(Photo: Nicola Green)
Chanukah and The Hope We Build Together
Personal Reflections on the Life and Teachings of Rabbi Sacks
BY JONNY LIPCZER
Rabbi Sacks was given many accolades, honors and titles. He was a lord and a professor. But the title that was most important to him was “Rabbi” – teacher. Because teachers, education, synagogues and schools are the things that kept the Jewish spirit alive and Jewish values burning throughout the centuries in an everlasting light.
He was passionate about education, and he always made time for young people in particular. In the classroom, he’d stoop down to their level, even sitting with them on the floor.
A few years ago, my then seven-year-old son asked me a question about one of the biblical personalities. I didn’t know the answer, but I knew who would. I emailed Rabbi Sacks, and a few days later, I received a response by way of a WhatsApp voice note, spoken in his characteristically eloquent style, and at a level that my son could understand. He had a unique ability to be able to direct a message to any audience, regardless of their age or background – and he embraced technology in ways few religious leaders have, so that he could be more accessible to the people that matter.
Over the last two years we have missed Rabbi Sacks’ voice of moral clarity, his leadership and his wisdom. During these turbulent times in which we are living, his perspective on current affairs would be profoundly affirming and filled with hope.
In the dark winter months, the Chanukah lights are one of the great symbols of Jewish hope, illuminating the message of survival against all odds.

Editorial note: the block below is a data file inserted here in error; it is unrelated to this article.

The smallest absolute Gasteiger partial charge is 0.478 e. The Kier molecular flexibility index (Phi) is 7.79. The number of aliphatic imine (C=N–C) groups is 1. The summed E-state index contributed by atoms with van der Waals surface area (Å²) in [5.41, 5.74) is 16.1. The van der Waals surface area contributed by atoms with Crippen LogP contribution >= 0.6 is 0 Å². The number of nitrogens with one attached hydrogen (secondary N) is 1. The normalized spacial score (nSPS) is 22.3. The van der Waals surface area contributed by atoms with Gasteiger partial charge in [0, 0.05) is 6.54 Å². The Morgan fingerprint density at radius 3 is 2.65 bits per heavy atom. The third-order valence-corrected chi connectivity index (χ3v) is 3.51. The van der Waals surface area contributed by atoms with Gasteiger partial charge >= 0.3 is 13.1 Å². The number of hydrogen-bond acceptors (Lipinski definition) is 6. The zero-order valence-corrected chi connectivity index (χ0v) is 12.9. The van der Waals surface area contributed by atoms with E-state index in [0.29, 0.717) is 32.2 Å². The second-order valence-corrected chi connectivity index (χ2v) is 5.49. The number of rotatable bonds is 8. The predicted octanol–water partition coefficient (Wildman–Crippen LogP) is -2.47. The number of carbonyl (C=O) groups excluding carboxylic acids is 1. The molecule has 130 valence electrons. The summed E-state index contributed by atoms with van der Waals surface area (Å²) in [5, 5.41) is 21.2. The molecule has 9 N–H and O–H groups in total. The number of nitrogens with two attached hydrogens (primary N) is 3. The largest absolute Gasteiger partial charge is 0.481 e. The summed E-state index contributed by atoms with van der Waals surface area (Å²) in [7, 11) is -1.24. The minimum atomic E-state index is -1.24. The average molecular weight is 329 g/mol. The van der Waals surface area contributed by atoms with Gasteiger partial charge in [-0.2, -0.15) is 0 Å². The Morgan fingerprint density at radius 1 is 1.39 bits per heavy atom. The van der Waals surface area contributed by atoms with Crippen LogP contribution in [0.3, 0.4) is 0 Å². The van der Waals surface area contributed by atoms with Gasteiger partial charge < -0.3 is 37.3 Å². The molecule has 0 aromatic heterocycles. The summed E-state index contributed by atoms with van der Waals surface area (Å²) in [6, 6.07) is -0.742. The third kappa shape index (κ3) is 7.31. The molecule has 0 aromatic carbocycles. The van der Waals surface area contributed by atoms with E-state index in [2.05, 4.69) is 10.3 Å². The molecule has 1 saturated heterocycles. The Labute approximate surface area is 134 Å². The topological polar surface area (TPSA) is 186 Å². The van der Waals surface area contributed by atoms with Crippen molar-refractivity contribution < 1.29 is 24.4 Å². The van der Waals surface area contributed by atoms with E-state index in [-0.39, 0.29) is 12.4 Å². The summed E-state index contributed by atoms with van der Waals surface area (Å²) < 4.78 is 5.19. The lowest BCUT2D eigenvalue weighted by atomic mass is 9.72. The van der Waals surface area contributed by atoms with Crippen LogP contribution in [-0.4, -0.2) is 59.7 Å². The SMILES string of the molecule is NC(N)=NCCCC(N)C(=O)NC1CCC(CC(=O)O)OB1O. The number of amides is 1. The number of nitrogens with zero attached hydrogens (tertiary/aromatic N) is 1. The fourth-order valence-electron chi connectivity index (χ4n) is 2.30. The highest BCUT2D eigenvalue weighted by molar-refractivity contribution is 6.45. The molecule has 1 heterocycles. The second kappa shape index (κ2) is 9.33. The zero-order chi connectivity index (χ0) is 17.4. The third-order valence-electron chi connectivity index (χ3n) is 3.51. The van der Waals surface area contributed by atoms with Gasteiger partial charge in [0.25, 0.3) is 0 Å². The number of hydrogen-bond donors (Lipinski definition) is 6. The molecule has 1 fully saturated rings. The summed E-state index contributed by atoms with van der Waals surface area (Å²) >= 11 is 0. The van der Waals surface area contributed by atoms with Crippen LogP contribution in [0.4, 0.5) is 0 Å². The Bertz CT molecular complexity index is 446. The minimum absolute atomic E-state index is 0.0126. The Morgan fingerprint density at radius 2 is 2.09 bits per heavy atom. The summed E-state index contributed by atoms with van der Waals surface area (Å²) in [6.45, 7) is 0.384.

The Greeks, Rabbi Sacks said, gave the world the concept of tragedy, while Jews gave it the idea of hope. You can’t have Judaism without hope.
While discussing a fascinating Talmudic argument (Shabbat 22a) about Chanukah, Rabbi Sacks drew out an incredible message of hope:
Can you take one Chanukah light to light another? Usually, of course, we take an extra light, the shamash, and use it to light all the candles. But suppose we don’t have one. Can we light the first candle and then use it to light the others?
Two great Sages of the third century, Rav and Shmuel, disagreed. Rav said ‘No’. Shmuel said ‘Yes’. Normally we have a rule that when Rav and Shmuel disagree, the law follows Rav. There are only three exceptions, and this is one.
Why did Rav say you may not take one Chanukah candle to light the others?
Because, says the Talmud, you diminish the first candle. Inevitably you spill some of the wax or the oil. And Rav says: Don’t do anything that would diminish the light of the first.
But Shmuel disagrees, and the law follows Shmuel. Why?
The best way of answering that is to think of two Jews: both religious, both committed, both living Jewish lives. One says: I must not get involved with Jews who are less religious than me, because if I do, my own standards will fall. I’ll keep less. My light will be diminished. That’s the view of Rav.
The other says: No. When I use the flame of my faith to light a candle in someone else’s life, my Jewishness is not diminished, it grows, because there is now more Jewish light in the world. When it comes to spiritual goods as opposed to material goods, the more I share, the more I have. If I share my knowledge, or faith, or love with others, I won’t have less; I may even have more. That’s the view of Shmuel, and that is how the law was eventually decided.